Wuh happened?

David said...

"We have overcome" is still not ready for prime time.

Phil 3:14 said...


"Shall has a softer feel "

How can that be, since so many sea creatures are protected by one?

mockturtle said...

The two words have different meanings and vary with person. I/we shall is equivalent to you will and I/we will with you shall. The distinction is seldom applied in the US, however.

Mac McConnell said...

I wonder if the Seeger family ever paid all those white trash hillbillies for the appropriation of their folk songs while doing the hard academic work as traveling musicologists.

Leslie Graves said...

My parents invited Fannie Lou Hammer to Wisconsin, to visit Spring Green in the mid-1960s in the years when it was also being visited by Lady Bird Johnson and others. (It was a showcase for the rural arts movement.) There was also a movement of Wisconsin farm families inviting inner city children to come and stay with them for weeks in the summer, and I think that is why Ms. Hammer visited. Anyway, one night that I recall, when I was about 10, we stood in a circle with her, holding hands, and sang that song.

Qwerty Smith said...

So, the private owners of the means of production (the song) have been parasitically exploiting labor (by collecting royalties, an unearned tax on production) because a dedicated communist (Pete Seeger) bequeathed it to them?

Anonymous said...

There's a traditional grammatical distinction, hardly ever observed now, according to which "I will" expresses an intention to do something (with futurity as an implication, since no one can intend to do something in the past), but "I shall" expressed prediction or, by extension, inevitability (since if we predict something, and the prediction is true, then the thing predicted must be necessarily true). It used to be taught that the polite forms were "shall I?" (submission to the course of events or to another's desire) but "will you?" (free choice to do something, without compulsion). Most of that has gone by the wayside, though some of the semantics survives in the related forms would and should: The latter conveys a sense of obligation that the former lacks.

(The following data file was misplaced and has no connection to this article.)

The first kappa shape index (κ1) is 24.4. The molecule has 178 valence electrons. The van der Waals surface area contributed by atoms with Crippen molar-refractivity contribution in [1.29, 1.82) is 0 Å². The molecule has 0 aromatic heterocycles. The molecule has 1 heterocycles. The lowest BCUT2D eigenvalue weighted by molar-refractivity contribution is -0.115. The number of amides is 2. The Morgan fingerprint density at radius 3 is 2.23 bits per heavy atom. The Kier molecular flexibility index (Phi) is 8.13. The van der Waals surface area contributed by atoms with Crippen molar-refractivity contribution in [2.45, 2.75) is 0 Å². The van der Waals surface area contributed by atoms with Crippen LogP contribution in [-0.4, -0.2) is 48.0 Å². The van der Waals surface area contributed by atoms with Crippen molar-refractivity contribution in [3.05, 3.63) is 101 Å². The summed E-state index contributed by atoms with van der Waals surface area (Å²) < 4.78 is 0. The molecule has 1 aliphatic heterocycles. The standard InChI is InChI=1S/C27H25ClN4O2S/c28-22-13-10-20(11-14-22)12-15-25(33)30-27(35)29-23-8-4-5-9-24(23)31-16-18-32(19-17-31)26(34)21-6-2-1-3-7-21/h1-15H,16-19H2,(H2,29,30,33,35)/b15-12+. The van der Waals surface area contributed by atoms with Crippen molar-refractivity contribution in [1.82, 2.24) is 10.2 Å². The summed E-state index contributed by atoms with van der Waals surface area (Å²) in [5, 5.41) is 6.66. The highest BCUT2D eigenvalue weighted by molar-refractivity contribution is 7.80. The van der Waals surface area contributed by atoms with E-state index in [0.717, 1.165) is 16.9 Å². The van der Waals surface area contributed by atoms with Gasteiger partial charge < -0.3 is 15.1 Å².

Anyway, "we will overcome," in that reading, would suggest determination; but "we shall overcome" suggests destiny. An old-style Marxist might say "the proletariat will stand firm and socialism shall triumph!" in the same spirit.

Though it might have been just for euphony. The repetition of two w- sounds seems weaker and less emphatic than the phrasing with "shall."

chickelit said...

"We shall go on to the end, we shall fight in France, we shall fight on the seas and oceans, we shall fight with growing confidence and growing strength in the air, we shall defend our island, whatever the cost may be, we shall fight on the beaches, we shall fight on the landing grounds, we shall fight in the fields and in the streets, we shall fight in the hills,; we shall never surrender..."

Churchill could conjugate the the future tense.

On the other hand, Leni Riefestahl did not direct a film called "Triumph Des Sollens."

chickelit said...

BTW, English and other Germanic language do not have a proper future tense, unlike the Romance languages. We use an auxiliary verb.

mockturtle said...

When we used to sing it [at protest rallies] we sang, We shall overcome. I've never hear it sung otherwise.

Theodore James said...

Pete Seeger also owned the copyright to "The Lion Sleeps Tonight" which he had lifted from an African pop singer who's name escapes me right now. The African musician never saw a dime from Seeger.

For a communist and a self described man of the people he certainly seemed to profit from those less fortunate than he was.



Rabel said...

Mark got it at 7:09. As Seeger explained, "It sings better."

John Pickering said...

As several people have noted, it's just English grammar, which writers and speakers employ when they wish to show a standard command of the language: